Dolphin Island

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́Arthur Charles Clarke (Arthur Charles Clarke, December 16, 1917, Minehead, Somerset, UK - March 19, 2008, Colombo, Sri Lanka) is an English writer, scientist, futurist and inventor, best known for collaborating with Stanley Kubrick`s work on the cult sci-fi movie A Space Odyssey 2001 (1968). In 1999, Clark received a knighthood from Queen Elizabeth II. Arthur Clarke, Isaac Asimov, and Robert Heinlein have been called the "big three" science fiction writers who had a major impact on the genre in the mid-20th century. Born December 16, 1917 in Minehead, Somerset. After graduating from high school, in 1936 he moved to London, where he was accepted as an auditor in the Treasury and joined the British Interplanetary Society, which one of its goals was to promote the idea of ​​space travel; in the 1940s-1950s, he was twice elected its chairman. One of the founders and activists of the British fandom. At the outbreak of World War II, he was drafted into the Royal Air Force, served as a lieutenant, and participated in the development of a radar system to make it easier for pilots to navigate in difficult weather conditions, about which he wrote a semi-documentary novel "Glide Path", published in 1963. After the war, he graduated with honors from King`s College London with a degree in physics and mathematics. In 1956, Clarke moved to Sri Lanka and subsequently received Sri Lankan citizenship. Arthur Clarke is the winner of the Kalinga Prize for Achievement in Popularization of Science (1962). In 1989 he was awarded the Order of the British Empire. In recent years, Arthur Clark has lived in Colombo, the capital of Sri Lanka. There he participated in the creation of a series of television programs dedicated to the legends and myths of our time. In 1998, Queen Elizabeth II of England bestowed a knighthood on Clark. In the last years of his life, Arthur Clarke was seriously ill (according to some sources, multiple sclerosis), as a result of which he was forced to switch to cooperation with other writers. He died on March 19, 2008 due to breathing problems that appeared in him with post-polio syndrome discovered in the 1960s.  Contribution to the development of science and technology Scheme of the organization of a global communication system through satellites, published by Arthur Clarke in 1945. In 1945, in an article "Extra-terrestrial Relays" published in the October issue of Wireless World, Clark proposed the idea of ​​creating a communications satellite system in geostationary orbits that would create a global communications system. This idea was subsequently implemented and ensured the creation in the second half of the 20th century of practically all global communication systems, including the Internet. The geostationary orbit is also called the Clarke orbit. Subsequently, Clarke, when asked why he did not patent the invention (which was quite possible), replied that he did not believe in the possibility of implementing such a system during his lifetime, and also believed that such an idea should benefit all of humanity. In 1954, Clarke, in a letter to the director of the science department of the American National Weather Bureau, Harry Wexler, suggested that orbiting satellites could be used to predict the weather. The idea was supported and subsequently implemented. Arthur Clarke, along with Walter Cronkite and Walter Schirra, hosted live television coverage of the Apollo 11, Apollo 12 and Apollo 15 missions to the moon.  Creative Writing Clark`s first professional publication in fiction is the story "Rescue Party" in the May 1946 issue of Astounding Science Fiction. Arthur Clarke made an undeniable contribution to science fiction, becoming one of the authors of the script for the famous film "A Space Odyssey 2001" (1968), directed by Stanley Kubrick. A little later, Clarke published the novel 2001: A Space Odyssey, based on the script of the film, which marked the beginning of a series of four books. Among the novels of Arthur Clarke, the most famous are "The End of Childhood" (1953), "City and Stars" (1956), "Date with Rama" (1973), "Fountains of Paradise" (1979). It was Arthur Clarke who made the idea of ​​the space elevator widely known and popular.  Clark`s Laws In Profiles of the Future (1962), Arthur Clarke formulated the so-called Clark`s Laws, according to which modern science develops. * First Law: If a distinguished but aged scientist says something is possible, he is almost certainly right. If he says something is impossible, he is almost certainly wrong. * Second Law: The only way to set the boundaries of what is possible is to try to step beyond those boundaries. * Third Law: Any sufficiently advanced technology is indistinguishable from magic.  Bibliography Series of works * "A Space Odyssey" cycle: o 2001: A Space Odyssey (2001: A Space Odyssey, 1968) o 2010: Odyssey 2 (2010: Odyssey Two, 1982) o 2061: Odyssey 3 ( 2061: Odyssey Three, 1987) o 3001: The Final Odyssey (3001: The Final Odyssey, 1997) * Rama Cycle o Rendezvous With Rama (1973) o Rama 2 (Rama II, co-authored with Gentry Lee, 1989) o The Garden of Rama (co-authored with Gentry Lee, 1991) o Rama Revealed (co-authored with Gentry Lee, 1993) * The Odyssey of Time cycle o Time`s Eye (co-authored with Stephen Baxter, 2003) o Solar storm (Sunstorm, co-authored with Stephen Baxter, 2005) o Firstborn (co-authored with Stephen Baxter, 2007) Selected novels * Prelude to Space (1951) * Sands of Mars (Sands of Mars, 1951) * Islands in the Sky (1952) * Childhood`s End, 1953 * Against the Fall of Nigh t, 1953) * Great Depth (The Deep Range, 1954) * Light of the Earth (Earthlight, 1955) * City and the Stars (The City and the Stars, 1956) * Moon Dust (A Fall of Moondust, 1961) * Dolphin Island ( Dolphin Island, 1963) * Imperial Earth (1975) * The Fountains of Paradise, 1979 * The Songs of Distant Earth (1986) * Cradle (co-authored with Gentry Lee, 1988) ) * The Ghost From the Grand Banks, 1990 * Beyond the Fall of Night (co-written with Gregory Benford, 1990) * The Hammer of God, 1993 * 10 points Richter Scale (Richter 10, co-authored with Mike McQuay, 1996) * The Trigger, co-authored with Michael Cube-McDowell, 1999 * The Light of Other Days, co-authored with Stephen Baxter, 2000 * The Reefs of Taprobane, 2002 * The Last Theorem (co-authored with Frederick Paul, 2008)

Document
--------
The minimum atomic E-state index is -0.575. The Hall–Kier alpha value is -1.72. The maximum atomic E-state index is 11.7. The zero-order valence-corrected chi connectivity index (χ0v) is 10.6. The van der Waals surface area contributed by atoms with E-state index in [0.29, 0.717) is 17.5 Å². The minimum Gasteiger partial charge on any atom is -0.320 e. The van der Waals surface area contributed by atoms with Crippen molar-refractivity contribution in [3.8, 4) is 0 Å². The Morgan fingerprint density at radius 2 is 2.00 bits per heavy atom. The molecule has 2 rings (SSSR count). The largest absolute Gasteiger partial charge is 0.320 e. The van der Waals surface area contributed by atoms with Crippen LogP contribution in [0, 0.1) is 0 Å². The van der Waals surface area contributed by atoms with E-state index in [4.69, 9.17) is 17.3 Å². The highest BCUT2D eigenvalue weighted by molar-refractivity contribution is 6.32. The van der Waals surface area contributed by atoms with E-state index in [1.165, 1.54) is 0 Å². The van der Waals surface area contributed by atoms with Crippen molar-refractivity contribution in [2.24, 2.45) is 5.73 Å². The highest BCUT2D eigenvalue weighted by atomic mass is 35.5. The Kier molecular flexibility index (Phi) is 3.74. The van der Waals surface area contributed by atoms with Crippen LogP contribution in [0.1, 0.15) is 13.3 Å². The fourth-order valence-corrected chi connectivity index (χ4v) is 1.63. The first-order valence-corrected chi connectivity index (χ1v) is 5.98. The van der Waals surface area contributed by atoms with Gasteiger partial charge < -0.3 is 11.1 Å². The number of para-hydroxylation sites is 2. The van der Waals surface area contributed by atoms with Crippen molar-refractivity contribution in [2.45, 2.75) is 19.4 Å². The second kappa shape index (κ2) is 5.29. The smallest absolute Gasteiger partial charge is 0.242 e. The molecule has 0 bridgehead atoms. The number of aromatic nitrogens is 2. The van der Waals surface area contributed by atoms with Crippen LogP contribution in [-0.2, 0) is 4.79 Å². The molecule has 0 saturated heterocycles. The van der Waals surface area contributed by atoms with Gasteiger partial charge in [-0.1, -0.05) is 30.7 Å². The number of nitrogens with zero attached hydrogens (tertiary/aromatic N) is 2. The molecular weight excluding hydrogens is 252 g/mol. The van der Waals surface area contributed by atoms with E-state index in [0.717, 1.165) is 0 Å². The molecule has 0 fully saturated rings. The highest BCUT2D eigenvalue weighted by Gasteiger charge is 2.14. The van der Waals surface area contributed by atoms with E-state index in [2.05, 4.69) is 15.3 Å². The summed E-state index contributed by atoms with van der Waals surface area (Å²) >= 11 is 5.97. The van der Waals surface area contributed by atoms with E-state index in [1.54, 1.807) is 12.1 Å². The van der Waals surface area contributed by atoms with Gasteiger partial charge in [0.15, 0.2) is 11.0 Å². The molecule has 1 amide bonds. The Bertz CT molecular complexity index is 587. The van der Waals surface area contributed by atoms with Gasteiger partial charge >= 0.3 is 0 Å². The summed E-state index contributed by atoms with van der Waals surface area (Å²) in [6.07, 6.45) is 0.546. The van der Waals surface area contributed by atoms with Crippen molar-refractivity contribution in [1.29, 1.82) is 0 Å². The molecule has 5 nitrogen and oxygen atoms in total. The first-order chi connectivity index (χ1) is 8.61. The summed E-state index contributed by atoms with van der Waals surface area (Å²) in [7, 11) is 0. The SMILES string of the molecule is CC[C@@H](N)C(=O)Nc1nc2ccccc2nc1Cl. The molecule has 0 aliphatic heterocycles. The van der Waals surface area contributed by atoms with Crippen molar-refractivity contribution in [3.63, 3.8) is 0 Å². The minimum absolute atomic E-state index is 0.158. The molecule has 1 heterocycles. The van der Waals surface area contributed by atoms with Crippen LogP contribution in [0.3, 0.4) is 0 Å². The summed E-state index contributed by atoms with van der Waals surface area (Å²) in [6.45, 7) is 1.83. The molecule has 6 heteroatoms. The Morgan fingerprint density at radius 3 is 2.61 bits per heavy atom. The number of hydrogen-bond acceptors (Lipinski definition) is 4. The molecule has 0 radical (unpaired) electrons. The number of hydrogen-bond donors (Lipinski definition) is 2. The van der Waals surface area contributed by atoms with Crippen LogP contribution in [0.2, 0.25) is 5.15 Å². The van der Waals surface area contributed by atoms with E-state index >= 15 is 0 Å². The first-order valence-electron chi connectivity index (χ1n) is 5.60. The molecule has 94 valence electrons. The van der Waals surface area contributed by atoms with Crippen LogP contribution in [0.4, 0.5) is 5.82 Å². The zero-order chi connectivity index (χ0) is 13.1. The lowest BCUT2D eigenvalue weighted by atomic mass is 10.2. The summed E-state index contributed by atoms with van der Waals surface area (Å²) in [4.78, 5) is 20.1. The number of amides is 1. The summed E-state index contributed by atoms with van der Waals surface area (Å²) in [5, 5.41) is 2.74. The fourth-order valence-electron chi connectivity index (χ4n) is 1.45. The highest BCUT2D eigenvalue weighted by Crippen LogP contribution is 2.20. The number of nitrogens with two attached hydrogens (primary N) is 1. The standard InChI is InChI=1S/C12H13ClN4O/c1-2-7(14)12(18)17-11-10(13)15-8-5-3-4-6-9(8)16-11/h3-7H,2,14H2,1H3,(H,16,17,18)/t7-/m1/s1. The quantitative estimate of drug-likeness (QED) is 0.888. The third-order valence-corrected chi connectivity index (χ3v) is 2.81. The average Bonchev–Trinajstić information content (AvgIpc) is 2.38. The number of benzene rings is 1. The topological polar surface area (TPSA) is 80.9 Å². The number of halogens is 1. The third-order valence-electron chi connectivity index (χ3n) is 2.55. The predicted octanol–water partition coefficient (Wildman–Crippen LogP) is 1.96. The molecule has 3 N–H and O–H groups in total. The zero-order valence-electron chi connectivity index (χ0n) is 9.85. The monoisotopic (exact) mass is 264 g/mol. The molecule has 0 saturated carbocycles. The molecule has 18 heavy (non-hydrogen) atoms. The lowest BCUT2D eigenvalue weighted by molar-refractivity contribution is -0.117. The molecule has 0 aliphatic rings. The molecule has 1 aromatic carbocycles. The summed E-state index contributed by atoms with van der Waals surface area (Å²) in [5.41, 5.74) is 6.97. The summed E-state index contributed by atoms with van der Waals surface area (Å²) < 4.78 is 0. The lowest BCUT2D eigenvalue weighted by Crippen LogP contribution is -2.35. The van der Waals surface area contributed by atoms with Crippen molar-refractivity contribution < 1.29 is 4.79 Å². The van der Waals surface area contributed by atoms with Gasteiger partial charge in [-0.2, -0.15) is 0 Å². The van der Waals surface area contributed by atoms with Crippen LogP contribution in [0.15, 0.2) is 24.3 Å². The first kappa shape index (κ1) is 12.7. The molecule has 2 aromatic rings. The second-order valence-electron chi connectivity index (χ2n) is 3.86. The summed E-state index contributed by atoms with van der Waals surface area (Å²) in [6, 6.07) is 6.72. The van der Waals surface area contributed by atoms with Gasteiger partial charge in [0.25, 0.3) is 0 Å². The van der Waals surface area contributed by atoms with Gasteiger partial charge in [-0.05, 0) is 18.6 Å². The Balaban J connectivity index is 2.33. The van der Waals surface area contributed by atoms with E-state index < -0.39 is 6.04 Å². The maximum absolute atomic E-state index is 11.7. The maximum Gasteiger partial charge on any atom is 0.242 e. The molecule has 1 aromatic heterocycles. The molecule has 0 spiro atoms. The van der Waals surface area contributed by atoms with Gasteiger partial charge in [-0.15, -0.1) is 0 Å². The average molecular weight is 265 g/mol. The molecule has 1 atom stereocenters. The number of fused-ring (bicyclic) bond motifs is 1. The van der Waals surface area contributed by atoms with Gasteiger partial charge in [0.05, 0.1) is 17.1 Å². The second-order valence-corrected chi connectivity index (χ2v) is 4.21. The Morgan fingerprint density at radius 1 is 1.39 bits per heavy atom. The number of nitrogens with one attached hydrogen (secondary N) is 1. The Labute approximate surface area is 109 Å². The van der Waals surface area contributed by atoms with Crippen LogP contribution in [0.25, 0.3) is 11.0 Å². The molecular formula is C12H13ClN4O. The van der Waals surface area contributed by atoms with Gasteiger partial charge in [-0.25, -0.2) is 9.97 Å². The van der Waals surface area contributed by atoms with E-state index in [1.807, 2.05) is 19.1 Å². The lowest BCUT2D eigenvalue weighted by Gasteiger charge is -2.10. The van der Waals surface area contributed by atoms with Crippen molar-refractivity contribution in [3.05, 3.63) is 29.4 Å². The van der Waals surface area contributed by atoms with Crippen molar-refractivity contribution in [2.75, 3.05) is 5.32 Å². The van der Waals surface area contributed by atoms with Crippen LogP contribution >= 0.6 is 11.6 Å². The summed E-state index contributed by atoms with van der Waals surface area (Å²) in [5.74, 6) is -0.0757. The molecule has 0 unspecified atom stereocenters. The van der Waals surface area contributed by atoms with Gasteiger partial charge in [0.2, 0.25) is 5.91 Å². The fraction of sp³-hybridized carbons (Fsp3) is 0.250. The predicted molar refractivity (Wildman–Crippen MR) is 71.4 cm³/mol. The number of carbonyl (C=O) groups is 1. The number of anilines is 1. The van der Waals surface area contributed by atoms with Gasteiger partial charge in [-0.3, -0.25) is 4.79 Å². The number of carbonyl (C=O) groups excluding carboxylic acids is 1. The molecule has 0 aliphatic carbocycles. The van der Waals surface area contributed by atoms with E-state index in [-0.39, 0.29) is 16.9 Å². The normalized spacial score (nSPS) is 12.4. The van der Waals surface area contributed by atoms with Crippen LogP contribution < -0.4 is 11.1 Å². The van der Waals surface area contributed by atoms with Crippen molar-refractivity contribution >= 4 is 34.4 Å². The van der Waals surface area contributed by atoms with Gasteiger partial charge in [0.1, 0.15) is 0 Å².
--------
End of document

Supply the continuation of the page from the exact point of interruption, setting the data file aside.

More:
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́Arthur Charles Clarke (Arthur Charles Clarke, December 16, 1917, Minehead, Somerset, UK - March 19, 2008, Colombo, Sri Lanka) is an English writer, scientist, futurist and inventor, best known for collaborating with Stanley Kubrick`s work on the cult sci-fi movie A Space Odyssey 2001 (1968). In 1999, Clark received a knighthood from Queen Elizabeth II. Arthur Clarke, Isaac Asimov, and Robert Heinlein have been called the "big three" science fiction writers who had a major impact on the genre in the mid-20th century. Born December 16, 1917 in Minehead, Somerset. After graduating from high school, in 1936 he moved to London, where he was accepted as an auditor in the Treasury and joined the British Interplanetary Society, which one of its goals was to promote the idea of ​​space travel; in the 1940s-1950s, he was twice elected its chairman. One of the founders and activists of the British fandom. At the outbreak of World War II, he was drafted into the Royal Air Force, served as a lieutenant, and participated in the development of a radar system to make it easier for pilots to navigate in difficult weather conditions, about which he wrote a semi-documentary novel "Glide Path", published in 1963. After the war, he graduated with honors from King`s College London with a degree in physics and mathematics. In 1956, Clarke moved to Sri Lanka and subsequently received Sri Lankan citizenship. Arthur Clarke is the winner of the Kalinga Prize for Achievement in Popularization of Science (1962). In 1989 he was awarded the Order of the British Empire. In recent years, Arthur Clark has lived in Colombo, the capital of Sri Lanka. There he participated in the creation of a series of television programs dedicated to the legends and myths of our time. In 1998, Queen Elizabeth II of England bestowed a knighthood on Clark. In the last years of his life, Arthur Clarke was seriously ill (according to some sources, multiple sclerosis), as a result of which he was forced to switch to cooperation with other writers. He died on March 19, 2008 due to breathing problems that appeared in him with post-polio syndrome discovered in the 1960s.  Contribution to the development of science and technology Scheme of the organization of a global communication system through satellites, published by Arthur Clarke in 1945. In 1945, in an article "Extra-terrestrial Relays" published in the October issue of Wireless World, Clark proposed the idea of ​​creating a communications satellite system in geostationary orbits that would create a global communications system. This idea was subsequently implemented and ensured the creation in the second half of the 20th century of practically all global communication systems, including the Internet. The geostationary orbit is also called the Clarke orbit. Subsequently, Clarke, when asked why he did not patent the invention (which was quite possible), replied that he did not believe in the possibility of implementing such a system during his lifetime, and also believed that such an idea should benefit all of humanity. In 1954, Clarke, in a letter to the director of the science department of the American National Weather Bureau, Harry Wexler, suggested that orbiting satellites could be used to predict the weather. The idea was supported and subsequently implemented. Arthur Clarke, along with Walter Cronkite and Walter Schirra, hosted live television coverage of the Apollo 11, Apollo 12 and Apollo 15 missions to the moon.  Creative Writing Clark`s first professional publication in fiction is the story "Rescue Party" in the May 1946 issue of Astounding Science Fiction. Arthur Clarke made an undeniable contribution to science fiction, becoming one of the authors of the script for the famous film "A Space Odyssey 2001" (1968), directed by Stanley Kubrick. A little later, Clarke published the novel 2001: A Space Odyssey, based on the script of the film, which marked the beginning of a series of four books. Among the novels of Arthur Clarke, the most famous are "The End of Childhood" (1953), "City and Stars" (1956), "Date with Rama" (1973), "Fountains of Paradise" (1979). It was Arthur Clarke who made the idea of ​​the space elevator widely known and popular.  Clark`s Laws In Profiles of the Future (1962), Arthur Clarke formulated the so-called Clark`s Laws, according to which modern science develops. * First Law: If a distinguished but aged scientist says something is possible, he is almost certainly right. If he says something is impossible, he is almost certainly wrong. * Second Law: The only way to set the boundaries of what is possible is to try to step beyond those boundaries. * Third Law: Any sufficiently advanced technology is indistinguishable from magic.  Bibliography Series of works * "A Space Odyssey" cycle: o 2001: A Space Odyssey (2001: A Space Odyssey, 1968) o 2010: Odyssey 2 (2010: Odyssey Two, 1982) o 2061: Odyssey 3 ( 2061: Odyssey Three, 1987) o 3001: The Final Odyssey (3001: The Final Odyssey, 1997) * Rama Cycle o Rendezvous With Rama (1973) o Rama 2 (Rama II, co-authored with Gentry Lee, 1989) o The Garden of Rama (co-authored with Gentry Lee, 1991) o Rama Revealed (co-authored with Gentry Lee, 1993) * The Odyssey of Time cycle o Time`s Eye (co-authored with Stephen Baxter, 2003) o Solar storm (Sunstorm, co-authored with Stephen Baxter, 2005) o Firstborn (co-authored with Stephen Baxter, 2007) Selected novels * Prelude to Space (1951) * Sands of Mars (Sands of Mars, 1951) * Islands in the Sky (1952) * Childhood`s End, 1953 * Against the Fall of Nigh t, 1953) * Great Depth (The Deep Range, 1954) * Light of the Earth (Earthlight, 1955) * City and the Stars (The City and the Stars, 1956) * Moon Dust (A Fall of Moondust, 1961) * Dolphin Island ( Dolphin Island, 1963) * Imperial Earth (1975) * The Fountains of Paradise, 1979 * The Songs of Distant Earth (1986) * Cradle (co-authored with Gentry Lee, 1988) ) * The Ghost From the Grand Banks, 1990 * Beyond the Fall of Night (co-written with Gregory Benford, 1990) * The Hammer of God, 1993 * 10 points Richter Scale (Richter 10, co-authored with Mike McQuay, 1996) * The Trigger, co-authored with Michael Cube-McDowell, 1999 * The Light of Other Days, co-authored with Stephen Baxter, 2000 * The Reefs of Taprobane, 2002 * The Last Theorem (co-authored with Frederick Paul, 2008)